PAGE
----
Document Type

Article

Publication Date

2000

Keywords

racial diversity, judges, judicial diversity

Abstract

The lack of racial diversity on our nation’s courts threatens both the quality and legitimacy of judicial decision-making. Traditional arguments emphasizing the “role model” value of black judges and the need for black judges to help promote “public confidence” in the justice system have turned our attention away from the most important justification for judicial diversity: Diversity on the bench can enrich judicial decision-making by including a variety of voices and perspectives in the deliberative process. In this Article, the Author advocates racial diversity among judges as a critical means of achieving cultural pluralism in judicial decision-making.

Judicial diversity advocates have failed specifically and precisely to connect the demand for cultural pluralism in judicial decision-making to racial diversity efforts. Fear of tackling the myth of judicial impartiality and the failure to recognize the representative function of judges has resulted in an over-emphasis on the symbolic rather than the substantive value of judicial diversity. The Author ultimately concludes that our diversity efforts should focus on ensuring that judges who can and are willing to represent the values and perspectives of minority communities are represented on the bench, rather than focusing exclusively on the race of a judicial aspirant.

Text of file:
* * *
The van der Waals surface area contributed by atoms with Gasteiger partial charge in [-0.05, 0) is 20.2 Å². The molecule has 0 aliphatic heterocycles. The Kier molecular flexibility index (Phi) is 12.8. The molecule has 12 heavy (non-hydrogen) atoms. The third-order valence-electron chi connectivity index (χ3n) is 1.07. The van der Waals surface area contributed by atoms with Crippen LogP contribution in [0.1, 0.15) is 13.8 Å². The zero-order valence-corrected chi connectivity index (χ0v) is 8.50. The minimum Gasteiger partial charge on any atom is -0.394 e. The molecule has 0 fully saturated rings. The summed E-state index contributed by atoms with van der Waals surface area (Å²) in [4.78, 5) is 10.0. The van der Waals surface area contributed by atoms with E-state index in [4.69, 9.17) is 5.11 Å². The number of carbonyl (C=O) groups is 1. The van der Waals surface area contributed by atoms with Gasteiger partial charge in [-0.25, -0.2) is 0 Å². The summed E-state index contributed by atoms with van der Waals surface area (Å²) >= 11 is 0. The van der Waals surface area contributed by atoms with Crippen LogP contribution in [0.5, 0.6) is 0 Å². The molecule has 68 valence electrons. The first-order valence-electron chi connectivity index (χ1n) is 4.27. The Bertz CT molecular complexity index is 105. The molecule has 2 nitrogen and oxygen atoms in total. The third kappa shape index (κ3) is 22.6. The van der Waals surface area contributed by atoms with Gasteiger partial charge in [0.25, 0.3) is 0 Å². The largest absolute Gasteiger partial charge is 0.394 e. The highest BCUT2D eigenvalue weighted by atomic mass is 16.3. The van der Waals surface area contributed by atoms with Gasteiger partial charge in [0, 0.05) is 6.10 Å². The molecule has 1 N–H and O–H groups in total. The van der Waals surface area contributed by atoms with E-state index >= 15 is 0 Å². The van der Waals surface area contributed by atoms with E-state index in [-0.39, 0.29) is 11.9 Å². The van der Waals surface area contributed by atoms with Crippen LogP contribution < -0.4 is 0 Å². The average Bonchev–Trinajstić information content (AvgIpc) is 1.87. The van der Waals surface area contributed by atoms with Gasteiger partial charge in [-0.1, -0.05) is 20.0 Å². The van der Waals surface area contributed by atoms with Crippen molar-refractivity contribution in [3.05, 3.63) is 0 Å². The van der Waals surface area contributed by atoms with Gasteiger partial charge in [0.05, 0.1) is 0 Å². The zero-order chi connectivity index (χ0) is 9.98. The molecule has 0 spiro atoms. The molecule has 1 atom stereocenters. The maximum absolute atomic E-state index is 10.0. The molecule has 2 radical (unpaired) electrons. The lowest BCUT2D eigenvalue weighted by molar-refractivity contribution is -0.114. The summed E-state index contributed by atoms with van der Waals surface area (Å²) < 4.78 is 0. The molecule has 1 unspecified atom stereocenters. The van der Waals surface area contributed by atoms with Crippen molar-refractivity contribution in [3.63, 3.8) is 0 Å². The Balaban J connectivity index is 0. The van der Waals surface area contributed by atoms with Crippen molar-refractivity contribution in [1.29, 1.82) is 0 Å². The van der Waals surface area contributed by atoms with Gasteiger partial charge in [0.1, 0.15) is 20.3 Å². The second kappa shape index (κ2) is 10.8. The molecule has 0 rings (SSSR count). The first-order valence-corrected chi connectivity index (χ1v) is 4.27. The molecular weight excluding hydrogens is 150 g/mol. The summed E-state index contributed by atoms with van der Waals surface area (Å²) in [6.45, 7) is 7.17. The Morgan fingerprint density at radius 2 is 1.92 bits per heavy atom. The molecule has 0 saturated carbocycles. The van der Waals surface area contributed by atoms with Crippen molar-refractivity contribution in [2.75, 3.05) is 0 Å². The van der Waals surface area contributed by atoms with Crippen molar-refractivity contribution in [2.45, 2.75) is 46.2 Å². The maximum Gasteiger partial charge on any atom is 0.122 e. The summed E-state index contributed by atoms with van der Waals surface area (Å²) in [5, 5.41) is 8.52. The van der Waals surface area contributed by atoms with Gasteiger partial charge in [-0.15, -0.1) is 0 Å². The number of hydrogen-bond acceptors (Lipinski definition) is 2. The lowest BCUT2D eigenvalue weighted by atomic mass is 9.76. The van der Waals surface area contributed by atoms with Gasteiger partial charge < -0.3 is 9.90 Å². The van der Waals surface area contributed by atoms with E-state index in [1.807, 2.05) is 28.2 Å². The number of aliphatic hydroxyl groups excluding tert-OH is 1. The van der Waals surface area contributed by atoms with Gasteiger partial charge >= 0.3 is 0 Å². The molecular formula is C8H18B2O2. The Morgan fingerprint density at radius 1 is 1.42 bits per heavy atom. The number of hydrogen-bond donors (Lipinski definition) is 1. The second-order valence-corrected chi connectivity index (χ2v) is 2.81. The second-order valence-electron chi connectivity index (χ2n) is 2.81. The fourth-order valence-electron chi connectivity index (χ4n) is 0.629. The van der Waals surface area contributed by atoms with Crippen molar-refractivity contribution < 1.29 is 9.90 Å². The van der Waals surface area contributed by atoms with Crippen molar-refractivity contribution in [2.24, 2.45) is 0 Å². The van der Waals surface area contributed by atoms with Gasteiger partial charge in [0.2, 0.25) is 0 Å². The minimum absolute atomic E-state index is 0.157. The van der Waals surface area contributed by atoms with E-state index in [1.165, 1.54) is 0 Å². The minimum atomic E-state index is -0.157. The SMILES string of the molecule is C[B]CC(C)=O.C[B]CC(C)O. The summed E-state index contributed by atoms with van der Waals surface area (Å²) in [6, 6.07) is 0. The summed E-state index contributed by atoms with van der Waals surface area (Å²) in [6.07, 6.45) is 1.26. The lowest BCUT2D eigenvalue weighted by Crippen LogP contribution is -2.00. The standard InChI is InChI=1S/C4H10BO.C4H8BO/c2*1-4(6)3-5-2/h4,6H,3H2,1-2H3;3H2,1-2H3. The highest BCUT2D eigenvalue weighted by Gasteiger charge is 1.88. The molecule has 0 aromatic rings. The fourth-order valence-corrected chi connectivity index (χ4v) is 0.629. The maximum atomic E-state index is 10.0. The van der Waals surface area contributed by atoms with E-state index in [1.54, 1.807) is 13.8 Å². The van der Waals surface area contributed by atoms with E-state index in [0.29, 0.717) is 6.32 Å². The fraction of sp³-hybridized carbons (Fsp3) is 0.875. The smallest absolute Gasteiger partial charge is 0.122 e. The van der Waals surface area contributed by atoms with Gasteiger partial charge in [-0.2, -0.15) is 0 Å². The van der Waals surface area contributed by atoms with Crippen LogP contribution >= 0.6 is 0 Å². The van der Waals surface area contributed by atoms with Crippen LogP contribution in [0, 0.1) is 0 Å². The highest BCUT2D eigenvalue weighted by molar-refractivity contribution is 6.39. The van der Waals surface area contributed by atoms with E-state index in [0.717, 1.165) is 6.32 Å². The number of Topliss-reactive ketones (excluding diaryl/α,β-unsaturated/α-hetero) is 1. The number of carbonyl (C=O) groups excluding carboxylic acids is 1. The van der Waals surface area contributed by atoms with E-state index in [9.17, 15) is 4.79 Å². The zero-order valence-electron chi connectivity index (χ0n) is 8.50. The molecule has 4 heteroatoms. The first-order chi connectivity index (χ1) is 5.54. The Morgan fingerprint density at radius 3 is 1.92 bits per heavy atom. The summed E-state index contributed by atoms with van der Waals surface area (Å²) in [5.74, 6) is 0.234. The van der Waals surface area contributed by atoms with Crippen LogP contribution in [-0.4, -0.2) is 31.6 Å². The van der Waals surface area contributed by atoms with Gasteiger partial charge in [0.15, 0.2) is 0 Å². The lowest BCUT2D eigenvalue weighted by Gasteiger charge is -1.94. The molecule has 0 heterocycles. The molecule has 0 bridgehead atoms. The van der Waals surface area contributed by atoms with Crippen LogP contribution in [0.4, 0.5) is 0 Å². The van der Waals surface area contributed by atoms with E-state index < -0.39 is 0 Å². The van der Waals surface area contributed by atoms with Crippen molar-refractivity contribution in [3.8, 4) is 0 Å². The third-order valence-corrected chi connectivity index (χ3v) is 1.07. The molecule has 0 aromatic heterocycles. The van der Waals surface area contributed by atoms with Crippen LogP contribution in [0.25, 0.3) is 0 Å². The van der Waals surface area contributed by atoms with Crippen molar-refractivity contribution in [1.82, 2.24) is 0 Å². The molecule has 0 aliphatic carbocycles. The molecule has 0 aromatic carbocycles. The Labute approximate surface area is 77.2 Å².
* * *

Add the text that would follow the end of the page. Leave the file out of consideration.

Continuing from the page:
Disciplines

Law

Recommended Citation

57 Washington & Lee Law Review 405 (2000).

Included in

Law Commons

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